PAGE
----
In this masterful work, Beth Macy takes us into the epicenter of America's twenty-plus year struggle with opioid addiction. Read more...
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In this masterful work, Beth Macy takes us into the epicenter of America's twenty-plus year struggle with opioid addiction. From distressed small communities in Central Appalachia to wealthy suburbs; from disparate cities to once-idyllic farm towns; it's a heartbreaking trajectory that illustrates how this national crisis has persisted for so long and become so firmly entrenched.
Beginning with a single dealer who lands in a small Virginia town and sets about turning high school football stars into heroin overdose statistics, Macy endeavors to answer a grieving mother's question-why her only son died-and comes away with a harrowing story of greed and need. From the introduction of OxyContin in 1996, Macy parses how America embraced a medical culture where overtreatment with painkillers became the norm. In some of the same distressed communities featured in her bestselling book Factory Man, the unemployed use painkillers both to numb the pain of joblessness and pay their bills, while privileged teens trade pills in cul-de-sacs, and even high school standouts fall prey to prostitution, jail, and death.
Through unsparing, yet deeply human portraits of the families and first responders struggling to ameliorate this epidemic, each facet of the crisis comes into focus. In these politically fragmented times, Beth Macy shows, astonishingly, that the only thing that unites Americans across geographic and class lines is opioid drug abuse. But in a country unable to provide basic healthcare for all, Macy still finds reason to hope-and signs of the spirit and tenacity necessary in those facing addiction to build a better future for themselves and their families.
"An impressive feat of journalism, monumental in scope and urgent in its implications."--Jennifer Latson, The Boston Globe
- ISBN-13: 9780316551243
- ISBN-10: 0316551244
- Publisher: Little Brown and Company
- Publish Date: August 2018
- Page Count: 384
- Dimensions: 9.3 x 6 x 1.3 inches
- Shipping Weight: 1.4 pounds
The damage done
BookPage Top Pick in Nonfiction, August 2018
Dopesick is no doubt the hardest book that award-winning journalist Beth Macy (Truevine, Factory Man) has written, and it left this reviewer in tears. Macy spent six years following families affected by the opioid epidemic in and around her adopted hometown of Roanoke, Virginia, and she begins by noting that several interviewees died before she had time to transribe her interview notes. It’s a heart-wrenching and thorough treatise on the national crisis that everyone knows about, but few deeply understand.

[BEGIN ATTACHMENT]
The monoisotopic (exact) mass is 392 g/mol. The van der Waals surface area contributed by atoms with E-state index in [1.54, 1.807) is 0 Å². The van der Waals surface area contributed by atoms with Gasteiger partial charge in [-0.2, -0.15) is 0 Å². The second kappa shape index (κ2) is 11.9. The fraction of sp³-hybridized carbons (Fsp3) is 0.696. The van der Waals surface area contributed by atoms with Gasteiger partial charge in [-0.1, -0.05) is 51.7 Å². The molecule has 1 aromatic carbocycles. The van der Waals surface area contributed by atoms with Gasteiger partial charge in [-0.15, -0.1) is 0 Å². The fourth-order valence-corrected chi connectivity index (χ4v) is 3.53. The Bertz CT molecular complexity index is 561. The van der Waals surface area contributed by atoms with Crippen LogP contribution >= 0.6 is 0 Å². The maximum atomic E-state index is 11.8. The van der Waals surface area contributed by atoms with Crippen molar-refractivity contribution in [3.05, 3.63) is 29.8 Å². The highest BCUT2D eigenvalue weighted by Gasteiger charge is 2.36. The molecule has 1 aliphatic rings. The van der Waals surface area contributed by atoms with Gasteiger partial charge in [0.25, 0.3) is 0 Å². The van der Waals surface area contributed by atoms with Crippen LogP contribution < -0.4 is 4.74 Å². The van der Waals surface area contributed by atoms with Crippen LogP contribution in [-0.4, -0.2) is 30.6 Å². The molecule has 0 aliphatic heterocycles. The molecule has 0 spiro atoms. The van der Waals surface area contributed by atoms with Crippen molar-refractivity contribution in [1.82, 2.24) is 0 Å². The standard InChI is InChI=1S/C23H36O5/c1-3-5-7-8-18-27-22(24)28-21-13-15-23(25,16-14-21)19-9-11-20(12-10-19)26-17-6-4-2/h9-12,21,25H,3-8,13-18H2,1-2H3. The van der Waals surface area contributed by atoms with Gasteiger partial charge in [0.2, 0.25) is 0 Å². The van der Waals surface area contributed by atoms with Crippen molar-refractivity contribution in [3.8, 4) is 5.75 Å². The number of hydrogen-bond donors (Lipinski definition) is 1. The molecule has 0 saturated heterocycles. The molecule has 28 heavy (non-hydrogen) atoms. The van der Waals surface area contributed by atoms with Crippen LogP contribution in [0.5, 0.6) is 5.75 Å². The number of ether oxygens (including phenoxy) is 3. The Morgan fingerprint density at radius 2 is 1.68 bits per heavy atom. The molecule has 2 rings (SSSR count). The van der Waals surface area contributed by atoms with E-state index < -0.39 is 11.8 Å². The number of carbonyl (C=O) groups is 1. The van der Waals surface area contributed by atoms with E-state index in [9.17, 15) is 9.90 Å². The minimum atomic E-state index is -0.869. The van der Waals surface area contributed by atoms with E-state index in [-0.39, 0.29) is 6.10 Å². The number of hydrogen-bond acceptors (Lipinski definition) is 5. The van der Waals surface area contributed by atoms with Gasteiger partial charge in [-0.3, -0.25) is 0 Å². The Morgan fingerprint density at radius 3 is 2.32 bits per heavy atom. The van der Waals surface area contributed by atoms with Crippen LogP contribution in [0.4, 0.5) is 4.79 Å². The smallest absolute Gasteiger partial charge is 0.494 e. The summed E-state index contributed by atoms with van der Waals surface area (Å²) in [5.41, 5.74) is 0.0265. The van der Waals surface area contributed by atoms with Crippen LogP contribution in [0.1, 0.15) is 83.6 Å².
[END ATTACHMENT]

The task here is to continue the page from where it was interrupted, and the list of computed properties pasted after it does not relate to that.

Macy addresses a wealth of complex issues in her engaging, spitfire prose, such as the difficulties of rehab and disagreements about the benefits of 12-step programs versus medication-assisted treatment. Macy is a masterful storyteller, and Dopesick is full of unforgettable stories, including those of policemen, caregivers, prosecutors and a dope dealer named Ronnie Jones.
Macy traces the origins of the crisis, which was perpetuated by Purdue Pharma, a company owned by one of the richest families in America. Purdue went from “selling earwax remover and laxatives to the most lucrative drug in the world”—prescription opioids they claimed were not addictive. As one Virginia lawyer aptly notes, “the victims were getting jail time instead of the people who caused it.”
Dopesick is dedicated to the memory of 10 opioid victims. Their stories and those of their surviving families form the heart of this book. There’s Jesse Bolstridge, a 19-year-old high school football star, and “blond and breezy” 21-year-old Scott Roth, who “looked like one of the Backstreet Boys.” Macy herself wasn’t immune to the heartache, admitting that there “were times that journalistic boundaries blurred,” especially when it came to the lively and likable young mother Tess Henry, whom Macy interviewed during drives to Henry’s Narcotics Anonymous meetings for several months.
There are no easy fixes, of course. Macy writes, “America’s approach to its opioid problem is to rely on Battle of Dunkirk strategies—leaving the fight to well-meaning citizens, in their fishing vessels and private boats—when what’s really needed to win the war is a full-on Normandy Invasion.” It’s indeed time to storm the beaches, and Dopesick is a moving, must-read analysis of a national crisis.